Streamline - Summer 2011 - (Page 13)
The Water Tastes Good In Western Virginia
BY NANCY CARR, SOURCE WATER PROTECTION SPECIALIST
AGAIN, THREE SPRINGS Water Treatment Plant in Rockingham County won first place for best tasting, clearest and sweetest-smelling water at our annual conference’s water taste contest. Second place went to the town of Stanley system just a county away to the north.
They both have ground water sources in the Shenandoah Valley. Three Springs draws from two wells and treats with diatomaceous earth and chlorine. Stanley takes it out of the ground from three wells and distributes it without treatment. Three Springs won the contest previously in 2007 and came in second in 2010. Stanley has won first-place twice – in 2010 and 2006. They took second this year and held third place in 2008. Their 2010 sample won fifth place in the national competition in Washington, D.C. Could it be the limestone bedrock, with its above-neutral pH and hard water, and the recharge often directly from rain and snowmelt runoff? Is it also the watchfulness of the systems as they guard their sources from initial contamination? Three Springs is surrounded by an array of sinkholes and is close on the west side of the Shenandoah River. The karst terrain allows runoff to enter the ground through sinkholes and the relatively shallow soil layer, and sometimes without filtration through the fractured limestone bedrock and outcrops on the surface. Hence, the wells draw from “Ground Water Under Direct Surface Influence.” The treatment plant uses diatomaceous earth as its filtering agent and adds fluoride. In Stanley, an explanation for great-tasting water may not be so straightforward. The tap in Town Manager Terry Pettit’s home gushes a chlorine-free, straight-from-the-underground product. His quart jar sample of tap water came from a mix of two wells. They are drilled into bedrock on the east side of the Shenandoah River. There, close to the Blue Ridge Mountains, a thick terrace and alluvial fan deposits overlie the Cambrian age limestones,
dolomites and shales1. Named for its position at the western foot of the mountains, the West Toe Aquifer stretches in a long narrow band from Warren County south to Roanoke County. Alluvium is sediment that has been carried and deposited by running water. In this case, the Shenandoah River dropped enough sediment here to create an aquifer with pumping rates up to 3,000 gpm. The West Toe Aquifer is well-known to the Miller-Coors plant further south. The wells that furnish water for the famous brew tap the West Toe. The Three Springs plant is not far from Miller-Coors, but is located on the west side of the Shenandoah River farther from the Blue Ridge. The carbonate area supplying Three Springs is considered distinct from the West Toe. The Shenandoah River may recharge this ground water during times of drought. Water flows through the West Toe Aquifer toward the river. Beneath the West Toe Aquifer extends the limestone bedrock. Both Three Springs and Stanley completed and have done significant implementation of Source Water Protection Plans. Pollution prevention activities in these plans protect their ground water sources. Rockingham County engaged residents in classes on septic system maintenance and proper use and disposal of yard and agricultural chemicals. In an effort to clean out sinkhole dumps that drain potential contaminants into the ground water, Rockingham County waived the landfill fee for trash removed from sinkholes. Stanley is in the process of protecting most of the recharge area for its two major wells with a conservation easement. The town has actively pursued the other goals recommended in the protection plan done by Olver, Inc. With a proactive approach, a community’s water system managers are able to change the way their customers view their water. The water coming into our homes that we drink, in which we bathe, in which we wash our eating and cooking utensils – it may be coming from a source that hasn’t won a water taste contest. If protected, however, it will endure and be safe and reliable. A great many people in the world lack that privilege.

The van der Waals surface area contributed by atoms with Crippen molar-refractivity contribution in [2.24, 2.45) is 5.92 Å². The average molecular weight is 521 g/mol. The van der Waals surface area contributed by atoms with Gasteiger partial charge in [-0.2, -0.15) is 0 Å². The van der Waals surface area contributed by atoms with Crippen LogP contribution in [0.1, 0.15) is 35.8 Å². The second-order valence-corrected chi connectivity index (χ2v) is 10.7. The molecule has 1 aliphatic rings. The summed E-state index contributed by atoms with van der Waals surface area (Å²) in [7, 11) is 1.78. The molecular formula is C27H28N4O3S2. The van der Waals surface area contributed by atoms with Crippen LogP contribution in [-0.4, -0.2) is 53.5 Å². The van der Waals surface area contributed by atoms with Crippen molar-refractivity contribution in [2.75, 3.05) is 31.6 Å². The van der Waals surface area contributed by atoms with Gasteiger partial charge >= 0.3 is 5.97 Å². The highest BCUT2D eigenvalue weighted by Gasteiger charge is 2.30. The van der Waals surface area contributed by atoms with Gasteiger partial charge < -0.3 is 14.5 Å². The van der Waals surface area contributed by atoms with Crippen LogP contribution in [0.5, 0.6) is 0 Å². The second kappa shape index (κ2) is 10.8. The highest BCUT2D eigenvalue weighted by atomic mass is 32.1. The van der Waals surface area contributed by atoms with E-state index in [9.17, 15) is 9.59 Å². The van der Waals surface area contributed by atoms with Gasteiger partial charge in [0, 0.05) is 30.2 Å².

Smith and Ellison, Ground Water Map of Virginia, 1985.
Table of Contents for the Digital Edition of Streamline - Summer 2011
From the President
From the Executive Director
The Water Tastes Good in Western Virginia
Virginia WARN, Help in an Emergency
Proper Disposal of Pharmacy Products
VELAP: Where Are We Now?
Why Did the Paramecium Cross the Road?
Anger in the Work Place: What It Really Costs You
Litigation and Water Wars
Hydrant Flow Testing–Data You Need
What A Ride!
Conference 2011 Highlights
Throwing My Loop
Do You Know What Your VRWA Benefits Are?
New VRWA Benefit
Welcoming New Members
Board Of Directors
Index To Advertisers/ Ad.Com
Streamline - Summer 2011